“The greatest accomplishment is not in never falling, but in rising again after you fall” – Vince Lombardi.

I don’t watch football for leadership metaphors, but this is just too good to not mention.

Sunday’s NFC Championship game was a series of highs and lows for both the Packers and the Seahawks. It was clear that after trailing for almost three quarters the Seahawks were headed back to the locker room, not to a berth in the Superbowl.

UNTIL the fake field goal 4 min 44 seconds into the third quarter when Seahawks kicker Garry Gilliam passed to offensive tackle Jon Ryan a 19-yard pass for their first score in the game. And that still left the Seahawks BEHIND by 13 points.

It didn’t look good. Many Seahawks fans left early so they wouldn’t get caught in traffic. When they heard the roar of the crowd in the fourth quarter 10:53 minutes in, they tried to get back into the stadium. No-rentry. So they stood outside the doors and looked in. Wow. Not the way you want to watch your team, whether they win or lose. And then of course they won. In overtime. Imagine watching one of the greatest wins of all time from outside the stands. Does that translate to your behavior as a leader?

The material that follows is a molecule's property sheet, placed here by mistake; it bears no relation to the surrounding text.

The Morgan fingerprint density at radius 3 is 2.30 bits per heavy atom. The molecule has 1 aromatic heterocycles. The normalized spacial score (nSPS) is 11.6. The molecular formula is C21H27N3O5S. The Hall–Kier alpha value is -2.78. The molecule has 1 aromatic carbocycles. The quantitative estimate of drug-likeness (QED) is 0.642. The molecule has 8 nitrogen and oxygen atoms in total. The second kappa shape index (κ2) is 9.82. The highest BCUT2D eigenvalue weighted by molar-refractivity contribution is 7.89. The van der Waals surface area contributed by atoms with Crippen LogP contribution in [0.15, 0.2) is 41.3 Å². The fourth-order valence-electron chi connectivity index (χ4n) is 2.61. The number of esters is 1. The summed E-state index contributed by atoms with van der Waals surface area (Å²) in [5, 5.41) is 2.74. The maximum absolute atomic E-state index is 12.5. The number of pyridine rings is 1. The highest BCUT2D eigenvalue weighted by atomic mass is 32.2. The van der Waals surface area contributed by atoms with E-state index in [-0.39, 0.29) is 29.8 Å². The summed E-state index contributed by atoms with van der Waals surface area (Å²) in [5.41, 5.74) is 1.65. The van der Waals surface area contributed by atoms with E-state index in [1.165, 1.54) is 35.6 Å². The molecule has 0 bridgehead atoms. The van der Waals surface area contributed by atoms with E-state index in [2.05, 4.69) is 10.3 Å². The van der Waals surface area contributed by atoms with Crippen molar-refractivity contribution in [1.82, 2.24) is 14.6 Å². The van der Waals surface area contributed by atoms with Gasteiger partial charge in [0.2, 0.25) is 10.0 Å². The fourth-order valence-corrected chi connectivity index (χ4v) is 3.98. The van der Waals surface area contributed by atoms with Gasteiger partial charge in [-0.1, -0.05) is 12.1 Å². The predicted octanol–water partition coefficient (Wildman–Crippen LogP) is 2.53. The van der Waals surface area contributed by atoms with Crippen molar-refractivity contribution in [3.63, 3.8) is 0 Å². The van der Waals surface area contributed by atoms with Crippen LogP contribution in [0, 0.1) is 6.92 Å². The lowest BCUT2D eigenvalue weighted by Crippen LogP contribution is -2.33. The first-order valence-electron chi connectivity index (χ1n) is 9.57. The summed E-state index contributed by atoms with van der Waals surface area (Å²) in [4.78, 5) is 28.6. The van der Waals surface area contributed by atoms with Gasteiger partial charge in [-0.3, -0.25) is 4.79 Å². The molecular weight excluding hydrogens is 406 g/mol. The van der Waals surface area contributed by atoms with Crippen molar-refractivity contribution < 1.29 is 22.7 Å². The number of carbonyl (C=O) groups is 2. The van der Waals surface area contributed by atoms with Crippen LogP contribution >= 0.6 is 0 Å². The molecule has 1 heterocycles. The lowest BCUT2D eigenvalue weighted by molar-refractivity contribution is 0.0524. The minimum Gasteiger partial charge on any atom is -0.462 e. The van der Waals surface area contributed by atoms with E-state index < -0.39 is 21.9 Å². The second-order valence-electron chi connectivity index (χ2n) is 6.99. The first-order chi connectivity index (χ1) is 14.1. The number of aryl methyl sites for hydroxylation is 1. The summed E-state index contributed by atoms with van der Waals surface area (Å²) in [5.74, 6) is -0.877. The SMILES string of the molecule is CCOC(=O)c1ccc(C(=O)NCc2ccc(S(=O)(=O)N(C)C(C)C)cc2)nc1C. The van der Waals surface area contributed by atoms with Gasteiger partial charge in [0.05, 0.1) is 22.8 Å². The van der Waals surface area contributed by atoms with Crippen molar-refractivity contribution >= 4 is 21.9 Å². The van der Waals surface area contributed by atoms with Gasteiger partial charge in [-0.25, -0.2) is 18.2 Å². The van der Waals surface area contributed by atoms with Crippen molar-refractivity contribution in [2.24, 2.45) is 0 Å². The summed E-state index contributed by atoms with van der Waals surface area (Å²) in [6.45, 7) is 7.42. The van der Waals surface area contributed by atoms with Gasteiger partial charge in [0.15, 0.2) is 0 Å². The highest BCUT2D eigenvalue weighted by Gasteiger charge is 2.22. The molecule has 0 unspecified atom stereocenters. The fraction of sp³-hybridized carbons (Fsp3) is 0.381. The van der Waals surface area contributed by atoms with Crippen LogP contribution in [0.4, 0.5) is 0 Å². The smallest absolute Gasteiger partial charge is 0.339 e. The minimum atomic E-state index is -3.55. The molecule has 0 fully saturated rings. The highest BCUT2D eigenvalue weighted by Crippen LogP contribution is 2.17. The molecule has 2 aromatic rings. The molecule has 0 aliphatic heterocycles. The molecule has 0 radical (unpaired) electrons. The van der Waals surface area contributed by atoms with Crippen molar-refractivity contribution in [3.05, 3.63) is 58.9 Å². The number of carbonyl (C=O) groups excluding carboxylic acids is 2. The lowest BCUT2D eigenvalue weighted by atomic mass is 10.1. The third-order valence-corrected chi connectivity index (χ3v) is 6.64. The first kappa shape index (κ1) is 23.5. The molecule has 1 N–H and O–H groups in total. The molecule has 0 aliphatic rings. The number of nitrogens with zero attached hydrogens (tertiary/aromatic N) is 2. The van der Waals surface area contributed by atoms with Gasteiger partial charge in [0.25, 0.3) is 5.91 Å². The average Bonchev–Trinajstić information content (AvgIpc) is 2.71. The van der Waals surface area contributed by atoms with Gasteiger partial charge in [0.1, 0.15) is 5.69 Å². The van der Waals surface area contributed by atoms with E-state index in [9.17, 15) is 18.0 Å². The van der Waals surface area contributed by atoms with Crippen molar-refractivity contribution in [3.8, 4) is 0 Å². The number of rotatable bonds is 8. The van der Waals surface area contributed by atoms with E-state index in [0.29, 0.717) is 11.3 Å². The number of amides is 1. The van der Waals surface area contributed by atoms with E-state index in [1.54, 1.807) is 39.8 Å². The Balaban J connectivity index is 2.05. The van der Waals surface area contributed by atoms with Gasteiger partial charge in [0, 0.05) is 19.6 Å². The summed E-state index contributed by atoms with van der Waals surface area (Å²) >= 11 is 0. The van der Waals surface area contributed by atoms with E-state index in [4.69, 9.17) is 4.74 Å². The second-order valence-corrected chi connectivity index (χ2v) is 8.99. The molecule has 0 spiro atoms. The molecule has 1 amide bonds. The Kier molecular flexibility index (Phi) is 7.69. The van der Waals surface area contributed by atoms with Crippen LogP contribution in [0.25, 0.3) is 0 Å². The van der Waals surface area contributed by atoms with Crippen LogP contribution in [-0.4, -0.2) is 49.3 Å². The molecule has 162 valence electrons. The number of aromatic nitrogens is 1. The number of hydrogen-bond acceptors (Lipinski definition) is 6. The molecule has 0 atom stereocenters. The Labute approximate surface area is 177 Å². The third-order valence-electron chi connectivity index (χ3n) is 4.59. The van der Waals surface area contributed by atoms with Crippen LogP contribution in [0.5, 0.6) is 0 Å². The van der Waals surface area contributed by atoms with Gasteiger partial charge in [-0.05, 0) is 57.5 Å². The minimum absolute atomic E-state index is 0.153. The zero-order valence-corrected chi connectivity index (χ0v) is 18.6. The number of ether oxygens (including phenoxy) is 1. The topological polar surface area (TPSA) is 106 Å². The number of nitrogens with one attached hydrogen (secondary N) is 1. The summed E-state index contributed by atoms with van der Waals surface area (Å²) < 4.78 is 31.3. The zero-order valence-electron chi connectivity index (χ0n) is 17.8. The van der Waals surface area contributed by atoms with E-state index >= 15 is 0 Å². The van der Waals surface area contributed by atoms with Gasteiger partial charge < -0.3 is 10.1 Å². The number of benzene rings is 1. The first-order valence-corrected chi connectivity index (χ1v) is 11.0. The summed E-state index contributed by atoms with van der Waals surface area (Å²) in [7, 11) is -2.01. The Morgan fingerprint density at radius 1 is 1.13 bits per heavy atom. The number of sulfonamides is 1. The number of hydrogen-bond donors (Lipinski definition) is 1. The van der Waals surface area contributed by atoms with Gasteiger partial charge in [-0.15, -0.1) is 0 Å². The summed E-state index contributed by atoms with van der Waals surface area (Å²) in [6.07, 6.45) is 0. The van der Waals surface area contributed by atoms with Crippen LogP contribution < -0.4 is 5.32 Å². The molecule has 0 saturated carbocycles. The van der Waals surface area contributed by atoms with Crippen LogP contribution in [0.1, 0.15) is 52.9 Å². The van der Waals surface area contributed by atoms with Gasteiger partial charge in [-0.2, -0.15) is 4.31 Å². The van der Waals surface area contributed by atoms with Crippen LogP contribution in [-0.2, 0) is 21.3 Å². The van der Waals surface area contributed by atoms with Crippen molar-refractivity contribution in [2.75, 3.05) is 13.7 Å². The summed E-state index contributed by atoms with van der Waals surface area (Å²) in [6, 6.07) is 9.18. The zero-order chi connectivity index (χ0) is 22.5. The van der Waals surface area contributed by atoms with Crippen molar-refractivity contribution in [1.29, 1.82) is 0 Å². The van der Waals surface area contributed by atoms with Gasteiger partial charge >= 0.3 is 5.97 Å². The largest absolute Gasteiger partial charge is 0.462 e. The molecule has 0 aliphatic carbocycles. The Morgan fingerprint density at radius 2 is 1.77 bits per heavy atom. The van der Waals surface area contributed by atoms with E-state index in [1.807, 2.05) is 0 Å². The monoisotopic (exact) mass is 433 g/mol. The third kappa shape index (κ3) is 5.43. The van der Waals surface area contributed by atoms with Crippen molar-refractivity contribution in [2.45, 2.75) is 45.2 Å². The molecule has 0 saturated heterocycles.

Do you leave the game early when faced with impossible odds? Do you become so discouraged that you give up before the game is over? Have you ever experienced a loss when you could have had a win but didn’t because you walked away too soon and then couldn’t re-enter the ‘game’?

Many leaders have done that once. Left the game. But great leaders never do it twice.

Our responsibility is as follows:

  1. Know you’re playing to win, regardless of how many good or bad plays you have in the game.
  2. Trust your team to do their best and find their own motivation to not give up or give in to fear or doubt.
  3. Keep your wits about you and don’t be driven by emotion.
  4. NEVER walk away from the game and wait until the end and the score is called.
  5. Expect weird things to happen along the way and adjust as necessary.
  6. Enjoy leading and your team will believe victory is possible.
  7. If you’re knocked on your keister get back up.
  8. Support your team whether they win or fail and they’ll keep playing for themselves and for you.
  9. Whether you win or lose do it with grace and dignity.
  10. Know there’s another game to be played and you’ll be even more prepared next time.

Boy was that a good game!! I hope you’re excited about the game and team you lead. See you at the Super Bowl!

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Victoria Trabosh

Victoria Trabosh

Since 2003, I have leveraged my 40-year business career and life experience into a role as an executive coach and international speaker, author and columnist. Practicing what I preach, I have been my own agent of change during my career. It has sparked in me a passion for helping others change as well. In fact, I’ve committed my life to it.

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